Diversity in gaming, a conversation that is seldom addressed, but at the forefront of the topic are people of color in the gaming industry. The push for representation of various ethnic backgrounds should be a topic discussed by all but is often pushed to the side to so call alleviate controversial push back. This behavior in such a young industry catered to millennials is unfortunate, as we are now in an era where a push for all should one second nature.Campaigns such as #INeedDiverseGames, founded by Tanya DePass, have sparked attention on social media, as to why characters of color are rarely seen as the main protagonist in gaming.
We had an opportunity to chat with artist and DJ, Glynn Davis (aka Highgnx), a partner of Black Nerd Problems and advocate on mental health and diversity. We discussed Black representation in the gaming industry, and how her movement to push the needle on the subject has been planned to create an #OscarsSoWhite type of ripple effect in order to get the message across to the industry.
Subnation: Where did your passion for video games begin?
Glynn “Highgnx” Davis: Always watching my older brother play video games. I vividly remember him playing Earthworm Jim on Super Nintendo and we would play Mortal Kombat 3 and I could never beat him!
SN: From our previous conversation, I see that Halo is your game. What made you a big fan of that series?
HighGnx: Cortana, she's the answer to everyone's problems in the game. Without her there wouldn't be any structure, plans, or plot, and that's the one thing that really stuck out to me when I was younger. I was like yeah she's an artificial intelligence, hologram, bull sh_t whatever, but she symbolizes the soul and god of the game. She is leading everybody, and without her there wouldn't be sh_t. So that's the main reason, as a child, why I loved the game so much because I was like, “yeah look at all these male soldiers and Master Chief running around this game and they need a woman for all the answers.”
SN: As a Halo player, did you play online? How was your first online experience?
HG: It's Halo, obviously you want to play online with friends because it was the new thing. My first experience I was on break from school. I logged on Xbox Live to play and all I heard were a group of kids yelling and screaming the N word back and forth, I could tell they were white little boys.
I couldn't take it anymore, looked for my headset to put on, spoke up and said hey guys I'm black and what you're saying is offensive. From there on it turned into a complete sh_t show of them yelling at me calling me the N word and me yelling back at them. No one was even playing the game at that point. I logged off and then later, when I turned my system back on, my Xbox account was deactivated from them reporting me. I remember having to buy a new Xbox that summer because of that.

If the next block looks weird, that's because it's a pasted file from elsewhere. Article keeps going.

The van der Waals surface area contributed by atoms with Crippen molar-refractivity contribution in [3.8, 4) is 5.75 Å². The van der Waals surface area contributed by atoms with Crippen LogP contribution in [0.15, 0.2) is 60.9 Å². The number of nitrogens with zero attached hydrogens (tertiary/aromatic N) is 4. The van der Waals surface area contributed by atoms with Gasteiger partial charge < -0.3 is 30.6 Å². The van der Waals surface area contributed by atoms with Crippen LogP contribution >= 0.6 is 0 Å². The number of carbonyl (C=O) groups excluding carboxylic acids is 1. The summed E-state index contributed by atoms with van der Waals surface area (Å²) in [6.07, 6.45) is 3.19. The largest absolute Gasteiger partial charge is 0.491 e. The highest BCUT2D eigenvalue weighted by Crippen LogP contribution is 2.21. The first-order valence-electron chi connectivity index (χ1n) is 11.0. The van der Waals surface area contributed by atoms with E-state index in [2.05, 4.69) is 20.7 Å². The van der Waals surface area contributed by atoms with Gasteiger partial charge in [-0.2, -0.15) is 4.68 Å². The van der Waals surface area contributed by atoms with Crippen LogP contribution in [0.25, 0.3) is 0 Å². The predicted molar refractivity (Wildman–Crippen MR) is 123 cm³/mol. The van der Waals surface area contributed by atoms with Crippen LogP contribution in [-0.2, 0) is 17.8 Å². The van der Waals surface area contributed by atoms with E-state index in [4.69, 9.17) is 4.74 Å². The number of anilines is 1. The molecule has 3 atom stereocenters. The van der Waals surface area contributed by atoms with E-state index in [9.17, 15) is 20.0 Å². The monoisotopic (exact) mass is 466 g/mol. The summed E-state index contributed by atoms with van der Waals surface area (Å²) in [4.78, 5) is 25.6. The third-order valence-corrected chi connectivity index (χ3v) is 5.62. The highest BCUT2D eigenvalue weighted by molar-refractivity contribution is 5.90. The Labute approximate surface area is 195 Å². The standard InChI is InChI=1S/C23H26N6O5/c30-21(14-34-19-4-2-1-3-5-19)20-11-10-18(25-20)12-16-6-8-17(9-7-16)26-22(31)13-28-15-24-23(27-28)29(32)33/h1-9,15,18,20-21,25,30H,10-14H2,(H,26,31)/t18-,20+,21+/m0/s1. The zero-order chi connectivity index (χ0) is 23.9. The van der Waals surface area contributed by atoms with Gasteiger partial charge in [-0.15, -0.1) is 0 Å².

SN: Wow, I had a similar situation when I first turned on my Xbox 360. It was my first time on Live, to play Call of Duty 4, and I was immediately called an N word and a B word. I was like, “Damn, I'm on your team.” I had to troll him back. Being a New Yorker, I have tough skin and quick comebacks, but many other women may not. What type of space you want for women of color who play video games?
HG: For the past year or two I've been trying to find where are all the black women gamers are. I know of Black Girl Gamers but they are overseas. I Would love for there to be a platform to see influencers of color in an interview form, speaking on topics revolving around inclusivity in video games. We're tired of seeing ourselves as the sidekick or a gangster. And yes, in RPG games you can change the character to whatever race you want, but where are non-stereotypical, non-dated storylines?
SN: You mentioned the Black Girl Gamers, the amazing group of Black girl sisterhood and advocacy for Black women in gaming. Did they heavily influence your movement?
HG: One day I was watching a stream of Jay Lopez, the Creator of Black Girl Gamers. My immediate thought was Oh my god, thats me right there! I saw her in me. It’s just different when you see someone like you play video games. The representation matters.